NEWS
BY A SUN STAFF WRITER | September 24, 1996
Some low-income Westminster residents at the end of the line for federal housing subsidies could move up, while others near the front could be pushed back.Westminster officials want to toughen rules for housing assistance. The City Council approved a proposal last night that would give priority to those who have jobs or are in job training programs.Social welfare workers contend that the proposal would further erode aid to the vulnerable, including the homeless and battered women.The change means Westminster will stop giving preference for housing assistance to people who live in substandard housing, are homeless, have been evicted or have left their homes because of physical violence, or who pay more than half of their monthly income for rent and utilities.
NEWS
June 26, 1998
CAJOLING and political arm-twisting by Mayor Kurt L. Schmoke have borne fruit: Baltimore has been saved -- at least temporarily -- from becoming a target of a federal housing fraud probe.This is good news for City Hall, which had vehemently tried to stop FBI agents and auditors from looking at activities under the control of Housing Commissioner Daniel P. Henson III.Mr. Schmoke was able to persuade a congressional committee to hold off on a probe of Baltimore, New Orleans and San Francisco by arguing that Susan Gaffney, the inspector general of the Department of Housing and Urban Development, had unjustly targeted cities with mayors and top housing officials who are African-American.
NEWS
By Bob Dart and Bob Dart,Cox News Service Kathleen Beeman of The Sun's Washington bureau contributed to this article | July 9, 1991
WASHINGTON -- Red tape and restrictive zoning have put the American dream of a house in the suburbs out of reach of millions of families, a presidential panel reported yesterday.Not only are the working poor economically excluded, but many suburban communities "end up as homogeneous enclaves where households such as schoolteachers, firefighters, young families and the elderly on fixed incomes are all regulated out," the report said.The report blamed excessive local regulations for adding up to 35 percent to the price of a new house.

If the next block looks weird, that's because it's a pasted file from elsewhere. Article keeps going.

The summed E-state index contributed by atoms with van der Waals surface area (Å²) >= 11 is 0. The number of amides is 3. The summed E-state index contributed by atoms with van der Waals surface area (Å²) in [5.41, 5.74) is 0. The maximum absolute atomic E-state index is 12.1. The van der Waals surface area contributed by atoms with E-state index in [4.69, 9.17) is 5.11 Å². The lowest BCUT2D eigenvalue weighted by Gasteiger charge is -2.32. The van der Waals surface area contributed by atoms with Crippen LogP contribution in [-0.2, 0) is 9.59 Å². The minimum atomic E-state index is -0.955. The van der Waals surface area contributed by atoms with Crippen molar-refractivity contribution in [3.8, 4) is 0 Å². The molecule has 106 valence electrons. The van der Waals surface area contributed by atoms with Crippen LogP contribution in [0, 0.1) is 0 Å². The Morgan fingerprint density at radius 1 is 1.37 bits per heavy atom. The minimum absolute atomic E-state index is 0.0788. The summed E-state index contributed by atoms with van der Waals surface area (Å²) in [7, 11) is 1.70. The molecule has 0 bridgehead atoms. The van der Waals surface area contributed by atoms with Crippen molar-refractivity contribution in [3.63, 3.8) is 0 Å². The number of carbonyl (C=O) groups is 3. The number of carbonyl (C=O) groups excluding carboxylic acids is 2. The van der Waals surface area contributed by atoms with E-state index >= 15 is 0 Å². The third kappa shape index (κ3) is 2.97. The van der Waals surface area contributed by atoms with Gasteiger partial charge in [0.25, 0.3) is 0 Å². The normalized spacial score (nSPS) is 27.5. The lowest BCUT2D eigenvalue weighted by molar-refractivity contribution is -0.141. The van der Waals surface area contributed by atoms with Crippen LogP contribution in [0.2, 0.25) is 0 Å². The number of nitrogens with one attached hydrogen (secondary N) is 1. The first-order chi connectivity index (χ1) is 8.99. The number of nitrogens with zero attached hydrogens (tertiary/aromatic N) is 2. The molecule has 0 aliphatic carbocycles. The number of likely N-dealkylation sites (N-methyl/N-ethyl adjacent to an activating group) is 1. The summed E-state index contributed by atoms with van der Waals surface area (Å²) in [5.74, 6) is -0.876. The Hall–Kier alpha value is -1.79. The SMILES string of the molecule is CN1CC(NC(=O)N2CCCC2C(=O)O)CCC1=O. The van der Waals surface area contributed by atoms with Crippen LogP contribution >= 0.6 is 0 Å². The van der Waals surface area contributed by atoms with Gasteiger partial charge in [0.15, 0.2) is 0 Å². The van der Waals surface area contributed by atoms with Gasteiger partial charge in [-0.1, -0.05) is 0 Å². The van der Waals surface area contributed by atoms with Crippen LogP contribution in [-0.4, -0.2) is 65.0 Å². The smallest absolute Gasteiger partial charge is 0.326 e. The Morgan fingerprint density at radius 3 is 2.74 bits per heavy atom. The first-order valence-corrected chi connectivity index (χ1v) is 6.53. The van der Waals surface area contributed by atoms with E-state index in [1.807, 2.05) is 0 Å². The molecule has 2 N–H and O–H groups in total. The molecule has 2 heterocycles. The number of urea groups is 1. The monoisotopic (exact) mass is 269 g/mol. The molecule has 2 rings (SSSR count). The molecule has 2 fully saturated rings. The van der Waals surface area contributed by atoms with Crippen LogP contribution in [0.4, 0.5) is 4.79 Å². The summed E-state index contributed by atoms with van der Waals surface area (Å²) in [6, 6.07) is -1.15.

BUSINESS
By Steve Kilar, The Baltimore Sun | December 31, 2012
Federal officials have extended a regulatory waiver that makes it easier to "flip" properties - a move meant to encourage the renovation of foreclosed homes but that critics say could herald the return of predatory schemes. The Federal Housing Administration has waived through 2014 an anti-flipping regulation, which had prevented the agency from insuring mortgages on properties sold within 90 days of acquisition. The waiver, first implemented in 2010 to bolster the flagging housing market, is intended to enable investors to buy and quickly rehab properties as the market continues to struggle.
NEWS
By Frederick N. Rasmussen, The Baltimore Sun | November 22, 2012
Edwin P. Post II, a retired federal housing inspector and veteran of two wars, died Oct. 25 of complications from Alzheimer's disease at Sunrise Assisted-Living in Columbia. The former Mays Chapel resident was 89. The son of a Con-Ed lineman and a homemaker, Edwin Price Post II was born and raised on Staten Island, N.Y., where he graduated from McKee High School. He served in the Navy during World War II from 1942 to 1947, where he was a patternmaker. He was recalled to active duty during the Korean War, serving again from 1950 to 1951.
NEWS
By David Abromowitz and Jack Manning | August 11, 2011
The ongoing housing and jobs crises were submerged by the saga over what to do about federal debt. Unfortunately, with triggers in place for deeper cuts, the solution to the debt saga may come at the expense of a successful public/private partnership that actually addresses the housing and jobs crises. For nearly 25 years, the federal government has encouraged the development of affordable rental housing by using a unique federal tax credit — one that fosters a strong partnership between public and private interests, while benefiting families and local communities.
NEWS
By Yeganeh June Torbati, The Baltimore Sun | January 28, 2011